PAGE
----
Elevation-The vertical distance of a point above or below an established or assumed point
(datum) on a level surface.
Geodetic datum-Datum that forms the basis for the computation of horizontal-control surveys
in geodetic surveying. It consists of five quantities: the latitude and the longitude of an initial
point, the azimuth of a line from this point, and two constants necessary to define the terrestrial
Grade (gradient) -The rate of rise and fall or slope of a line; generally expressed in percent or
as a ratio.
Horizontal angle-The angle formed by two intersecting lines on a horizontal plane.
Horizontal distance-A distance measured along a level line. It is commonly thought of as the
distance between two points. The distance may be measured by holding a tape horizontally or
by measuring the inclined distance between the points. However, the inclined distance is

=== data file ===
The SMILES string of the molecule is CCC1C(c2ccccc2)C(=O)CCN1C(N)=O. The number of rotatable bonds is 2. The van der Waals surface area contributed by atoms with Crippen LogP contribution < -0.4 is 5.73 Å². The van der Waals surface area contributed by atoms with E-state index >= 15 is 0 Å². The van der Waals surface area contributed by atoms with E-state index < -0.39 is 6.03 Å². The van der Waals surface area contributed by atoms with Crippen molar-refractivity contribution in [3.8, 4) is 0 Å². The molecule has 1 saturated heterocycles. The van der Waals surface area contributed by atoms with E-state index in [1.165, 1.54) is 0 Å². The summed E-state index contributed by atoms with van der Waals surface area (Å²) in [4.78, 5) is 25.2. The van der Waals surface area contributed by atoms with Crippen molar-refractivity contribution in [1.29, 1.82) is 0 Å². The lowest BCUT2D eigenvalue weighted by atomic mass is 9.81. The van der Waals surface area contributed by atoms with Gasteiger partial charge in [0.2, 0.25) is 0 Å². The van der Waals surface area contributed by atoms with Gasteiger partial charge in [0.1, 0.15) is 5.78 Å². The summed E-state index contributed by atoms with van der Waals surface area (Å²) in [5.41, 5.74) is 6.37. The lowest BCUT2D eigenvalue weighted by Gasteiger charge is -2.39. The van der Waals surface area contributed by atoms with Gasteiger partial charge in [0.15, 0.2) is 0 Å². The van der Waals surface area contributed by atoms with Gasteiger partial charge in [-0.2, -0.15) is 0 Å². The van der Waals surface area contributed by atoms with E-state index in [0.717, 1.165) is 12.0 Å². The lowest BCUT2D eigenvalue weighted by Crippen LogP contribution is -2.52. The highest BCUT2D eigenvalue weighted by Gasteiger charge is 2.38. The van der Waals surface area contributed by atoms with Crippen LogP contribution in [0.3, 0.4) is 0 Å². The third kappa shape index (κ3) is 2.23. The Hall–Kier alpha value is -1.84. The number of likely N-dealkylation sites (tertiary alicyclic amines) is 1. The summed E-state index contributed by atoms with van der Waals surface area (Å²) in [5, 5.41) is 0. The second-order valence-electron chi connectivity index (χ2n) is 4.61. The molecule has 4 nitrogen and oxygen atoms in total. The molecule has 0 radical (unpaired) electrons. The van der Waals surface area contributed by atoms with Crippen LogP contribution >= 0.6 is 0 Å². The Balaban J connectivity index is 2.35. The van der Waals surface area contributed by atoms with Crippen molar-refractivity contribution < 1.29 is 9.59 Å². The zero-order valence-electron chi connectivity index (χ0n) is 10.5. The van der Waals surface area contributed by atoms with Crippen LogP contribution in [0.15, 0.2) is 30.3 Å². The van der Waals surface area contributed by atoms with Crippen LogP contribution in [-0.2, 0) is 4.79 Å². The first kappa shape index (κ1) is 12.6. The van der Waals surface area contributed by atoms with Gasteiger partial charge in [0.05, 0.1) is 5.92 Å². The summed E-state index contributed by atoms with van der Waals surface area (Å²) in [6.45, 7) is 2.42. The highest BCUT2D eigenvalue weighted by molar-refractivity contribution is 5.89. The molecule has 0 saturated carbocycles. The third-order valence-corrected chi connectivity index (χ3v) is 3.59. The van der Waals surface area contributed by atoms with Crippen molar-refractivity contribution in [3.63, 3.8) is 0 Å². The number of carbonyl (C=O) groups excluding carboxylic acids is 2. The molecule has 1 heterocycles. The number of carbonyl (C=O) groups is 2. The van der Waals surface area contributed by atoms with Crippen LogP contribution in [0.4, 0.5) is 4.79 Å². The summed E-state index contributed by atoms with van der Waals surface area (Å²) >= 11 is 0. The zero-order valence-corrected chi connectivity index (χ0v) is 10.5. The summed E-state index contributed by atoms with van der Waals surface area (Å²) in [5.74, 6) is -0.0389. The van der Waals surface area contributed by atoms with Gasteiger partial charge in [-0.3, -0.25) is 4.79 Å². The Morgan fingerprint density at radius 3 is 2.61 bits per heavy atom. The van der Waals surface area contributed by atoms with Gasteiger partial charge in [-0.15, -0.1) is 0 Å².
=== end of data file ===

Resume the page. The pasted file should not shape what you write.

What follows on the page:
always reduced to its horizontal length.
Horizontal line-A straight line perpendicular to a vertical line at a given point.
Horizontal plane-A plane tangent to a level surface (also called plane of the horizon).
Instrument adjustment-Adjusting the parts of an instrument to obtain the highest practical
precision. For example, field adjustments of theodolites include adjusting the bubble tube,
circular bubble, line of sight, horizontal axis, telescope bubble tube, vertical circle, and optical
Isogonic line-An imaginary line or a line on a map joining points on the earth's surface at
Legend-A description, explanation, table of symbols, and so on printed on a map or chart for a
better understanding and interpretation of it.
Level surface-A surface that is parallel with the spherical surface of the earth, such as a body of
-A level surface
to which elevations are referred. Generally, the
for leveling in the US is the mean sea level.
Measured angles-Angles that are either vertical or horizontal.
Parallax-An error in sighting that occurs when the objective and/or the crosshairs of a
telescope are improperly focused. In testing the focusing of a telescope, the head of the
observer must move from side to side or up and down while sighting through the eyepiece.
Any apparent movement of the crosshairs in relation to the object image means that parallax is